Lost Art Press — Publisher of diverse and original and historical woodworking texts. Outstanding blog.
Some of my favorite Lost Art Press publications:
The Anarchist’s Tool Chest — Probably the book that put LAP and Christopher Schwarz on the map. An original take on the clichéd “buy these tools” type books, The Anarchist’s Tool Chest’s framework focuses on historical approaches to building a chest for your traditional hand tools. The size of the chest is determined by its contents, and the contents, Schwarz argues, should be limited by tradition and function; he explains tool selection in detail in relation to function and placement within the chest. The “anarchist” part is the best: use the tools in your carefully designed chest to help remove yourself from the traditional economy of garbage furniture and housewares and objects by building your own.
To Make As Perfectly As Possible: Roubo on Marquetry — A contemporary translation of one volume of an original 18th century French woodworking text. This publication exemplifies LAP’s work: deep research and analysis in the service of bringing valuable historic information to light.
Chairmaker’s Notebook — Another of LAP’s strengths: original, in-depth instruction by talented crafts makers. Peter Galbert’s thorough and detailed Windsor chairmaking process hand-illustrated by the author. In a similar vein see Mouldings in Practice by Matthew Bickford.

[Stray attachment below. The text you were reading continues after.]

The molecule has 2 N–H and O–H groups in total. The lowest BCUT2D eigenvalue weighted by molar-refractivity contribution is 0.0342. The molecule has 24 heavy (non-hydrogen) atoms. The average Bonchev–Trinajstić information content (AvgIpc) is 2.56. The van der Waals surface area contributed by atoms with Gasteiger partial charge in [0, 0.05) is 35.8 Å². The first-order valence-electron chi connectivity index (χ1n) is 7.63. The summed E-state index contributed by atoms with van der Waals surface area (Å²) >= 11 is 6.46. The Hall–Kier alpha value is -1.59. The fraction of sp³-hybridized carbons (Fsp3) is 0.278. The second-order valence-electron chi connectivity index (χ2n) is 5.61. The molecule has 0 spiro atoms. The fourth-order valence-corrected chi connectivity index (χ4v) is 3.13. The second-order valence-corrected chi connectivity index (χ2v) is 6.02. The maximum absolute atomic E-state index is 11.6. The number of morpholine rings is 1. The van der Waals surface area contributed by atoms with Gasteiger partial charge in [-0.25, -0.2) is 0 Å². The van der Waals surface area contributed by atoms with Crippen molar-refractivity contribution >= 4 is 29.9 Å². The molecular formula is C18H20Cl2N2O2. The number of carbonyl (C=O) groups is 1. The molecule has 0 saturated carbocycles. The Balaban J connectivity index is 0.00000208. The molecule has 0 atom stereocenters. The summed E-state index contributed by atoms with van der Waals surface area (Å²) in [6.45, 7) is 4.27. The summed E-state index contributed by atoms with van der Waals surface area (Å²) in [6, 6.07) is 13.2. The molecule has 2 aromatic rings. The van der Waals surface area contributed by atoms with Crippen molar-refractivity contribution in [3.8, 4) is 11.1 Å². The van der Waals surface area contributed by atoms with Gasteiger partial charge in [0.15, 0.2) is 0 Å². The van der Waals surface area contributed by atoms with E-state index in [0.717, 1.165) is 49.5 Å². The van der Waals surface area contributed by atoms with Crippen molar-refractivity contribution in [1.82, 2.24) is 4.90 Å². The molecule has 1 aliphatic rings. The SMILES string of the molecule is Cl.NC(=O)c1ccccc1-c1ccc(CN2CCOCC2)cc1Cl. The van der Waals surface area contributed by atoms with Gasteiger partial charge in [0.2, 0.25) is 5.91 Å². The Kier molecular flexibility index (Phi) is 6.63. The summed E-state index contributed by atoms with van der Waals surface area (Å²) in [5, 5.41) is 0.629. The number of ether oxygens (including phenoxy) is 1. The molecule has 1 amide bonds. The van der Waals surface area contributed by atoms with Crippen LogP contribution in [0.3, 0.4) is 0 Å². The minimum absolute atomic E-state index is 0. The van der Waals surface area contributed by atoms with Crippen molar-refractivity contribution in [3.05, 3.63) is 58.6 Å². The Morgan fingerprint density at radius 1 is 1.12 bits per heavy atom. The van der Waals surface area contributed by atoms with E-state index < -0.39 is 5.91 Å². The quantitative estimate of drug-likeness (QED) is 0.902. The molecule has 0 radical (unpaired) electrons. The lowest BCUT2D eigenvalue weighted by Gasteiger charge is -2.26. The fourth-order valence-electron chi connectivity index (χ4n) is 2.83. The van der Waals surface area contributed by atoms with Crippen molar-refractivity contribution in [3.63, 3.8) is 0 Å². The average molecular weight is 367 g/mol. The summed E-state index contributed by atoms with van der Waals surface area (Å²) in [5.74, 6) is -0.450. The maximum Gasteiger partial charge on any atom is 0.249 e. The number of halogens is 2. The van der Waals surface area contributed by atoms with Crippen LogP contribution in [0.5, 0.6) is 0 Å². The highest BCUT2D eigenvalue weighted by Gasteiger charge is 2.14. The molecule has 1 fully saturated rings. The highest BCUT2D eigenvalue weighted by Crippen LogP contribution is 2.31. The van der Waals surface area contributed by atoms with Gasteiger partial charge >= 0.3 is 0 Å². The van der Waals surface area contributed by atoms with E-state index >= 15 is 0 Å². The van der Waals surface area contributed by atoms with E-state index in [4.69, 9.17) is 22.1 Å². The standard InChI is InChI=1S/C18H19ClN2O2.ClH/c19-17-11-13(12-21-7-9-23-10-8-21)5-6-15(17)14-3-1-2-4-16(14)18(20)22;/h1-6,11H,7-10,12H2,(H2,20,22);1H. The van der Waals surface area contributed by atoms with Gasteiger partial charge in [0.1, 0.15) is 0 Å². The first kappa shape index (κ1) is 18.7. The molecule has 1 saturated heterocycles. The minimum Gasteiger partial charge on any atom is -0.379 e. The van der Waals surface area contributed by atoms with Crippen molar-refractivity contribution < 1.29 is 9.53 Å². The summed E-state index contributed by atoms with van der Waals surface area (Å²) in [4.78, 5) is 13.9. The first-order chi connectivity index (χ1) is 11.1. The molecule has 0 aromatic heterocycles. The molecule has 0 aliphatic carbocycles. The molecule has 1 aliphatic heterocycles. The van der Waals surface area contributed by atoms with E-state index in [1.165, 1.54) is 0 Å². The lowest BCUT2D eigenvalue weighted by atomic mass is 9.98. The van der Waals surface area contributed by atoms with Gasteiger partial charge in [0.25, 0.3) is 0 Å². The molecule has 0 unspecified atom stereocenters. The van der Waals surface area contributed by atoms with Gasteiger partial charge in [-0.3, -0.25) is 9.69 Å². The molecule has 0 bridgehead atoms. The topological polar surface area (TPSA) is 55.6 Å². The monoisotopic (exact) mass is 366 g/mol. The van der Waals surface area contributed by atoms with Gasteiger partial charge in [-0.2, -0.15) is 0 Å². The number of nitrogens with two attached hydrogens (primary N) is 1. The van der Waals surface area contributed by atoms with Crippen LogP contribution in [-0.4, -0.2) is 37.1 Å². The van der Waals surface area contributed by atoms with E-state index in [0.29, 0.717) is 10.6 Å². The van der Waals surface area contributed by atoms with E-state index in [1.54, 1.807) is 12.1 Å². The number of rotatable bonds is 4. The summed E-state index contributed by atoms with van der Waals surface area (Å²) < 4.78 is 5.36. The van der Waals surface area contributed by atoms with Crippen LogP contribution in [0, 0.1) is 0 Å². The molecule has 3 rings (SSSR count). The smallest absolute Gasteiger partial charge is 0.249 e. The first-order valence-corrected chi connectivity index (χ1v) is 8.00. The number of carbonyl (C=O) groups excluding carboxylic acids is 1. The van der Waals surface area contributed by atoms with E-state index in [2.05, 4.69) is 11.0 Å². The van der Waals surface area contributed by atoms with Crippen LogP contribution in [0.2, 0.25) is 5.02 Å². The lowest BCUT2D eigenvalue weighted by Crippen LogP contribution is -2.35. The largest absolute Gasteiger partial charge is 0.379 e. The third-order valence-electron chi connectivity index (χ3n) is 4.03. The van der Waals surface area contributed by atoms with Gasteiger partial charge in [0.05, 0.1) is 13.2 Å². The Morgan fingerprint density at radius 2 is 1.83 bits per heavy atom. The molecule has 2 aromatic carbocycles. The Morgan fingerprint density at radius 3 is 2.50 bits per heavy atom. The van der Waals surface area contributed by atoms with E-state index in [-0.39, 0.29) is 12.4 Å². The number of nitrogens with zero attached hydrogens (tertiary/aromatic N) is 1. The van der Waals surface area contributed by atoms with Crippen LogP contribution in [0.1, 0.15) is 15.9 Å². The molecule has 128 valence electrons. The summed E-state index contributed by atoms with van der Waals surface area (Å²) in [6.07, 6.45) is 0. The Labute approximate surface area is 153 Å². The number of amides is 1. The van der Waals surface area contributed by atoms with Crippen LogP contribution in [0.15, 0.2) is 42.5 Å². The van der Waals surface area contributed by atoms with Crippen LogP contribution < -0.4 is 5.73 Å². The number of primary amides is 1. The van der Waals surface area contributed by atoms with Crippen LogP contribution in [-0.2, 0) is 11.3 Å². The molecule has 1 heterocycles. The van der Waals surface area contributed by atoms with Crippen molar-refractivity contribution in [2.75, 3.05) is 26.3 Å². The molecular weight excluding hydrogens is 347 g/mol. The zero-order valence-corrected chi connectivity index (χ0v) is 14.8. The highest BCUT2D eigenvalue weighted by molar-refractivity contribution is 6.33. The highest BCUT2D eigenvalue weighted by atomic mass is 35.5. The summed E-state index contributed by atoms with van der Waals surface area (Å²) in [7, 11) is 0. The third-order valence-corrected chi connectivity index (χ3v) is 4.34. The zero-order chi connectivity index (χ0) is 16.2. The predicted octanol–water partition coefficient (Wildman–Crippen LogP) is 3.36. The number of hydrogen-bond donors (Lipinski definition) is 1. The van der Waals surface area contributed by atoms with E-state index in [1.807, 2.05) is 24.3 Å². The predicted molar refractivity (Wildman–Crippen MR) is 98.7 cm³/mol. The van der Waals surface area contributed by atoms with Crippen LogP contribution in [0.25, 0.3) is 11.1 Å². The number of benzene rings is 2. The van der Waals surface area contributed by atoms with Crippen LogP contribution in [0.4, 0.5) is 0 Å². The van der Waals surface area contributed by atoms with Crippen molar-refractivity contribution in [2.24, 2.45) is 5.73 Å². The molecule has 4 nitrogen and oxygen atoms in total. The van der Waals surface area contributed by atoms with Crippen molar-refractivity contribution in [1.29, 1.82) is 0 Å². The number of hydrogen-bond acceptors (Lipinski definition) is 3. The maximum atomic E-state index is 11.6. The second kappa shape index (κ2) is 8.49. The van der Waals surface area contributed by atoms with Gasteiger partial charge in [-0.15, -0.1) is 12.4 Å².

Peter Follansbee — Joiner’s Notes — Follansbee is one of the foremost practitioners and scholars of early American furniture and woodcarving. Formerly a long-time joiner at Plimoth Plantation Follansbee has in recent years struck out on the teaching circuit. His blog is down-to-earth and detailed, frequently featuring his beautifully carved work for sale.
The Carpentry Way — Chris Hall specializes in traditional Japanese architecture and woodworking. An immaculate craftsman, Hall’s blog focuses on intensely detailed and thoughtfully written accounts of his current work.
The Barn on White Run — Don Williams, recently retired after “almost three decades as Senior Furniture Conservator at the Smithsonian Institution” is a wealth of knowledge on historical woodworking practice, specifically traditional finishing techniques. A polymath with wide-ranging interests and an erudite writing style found in his blog, Musings.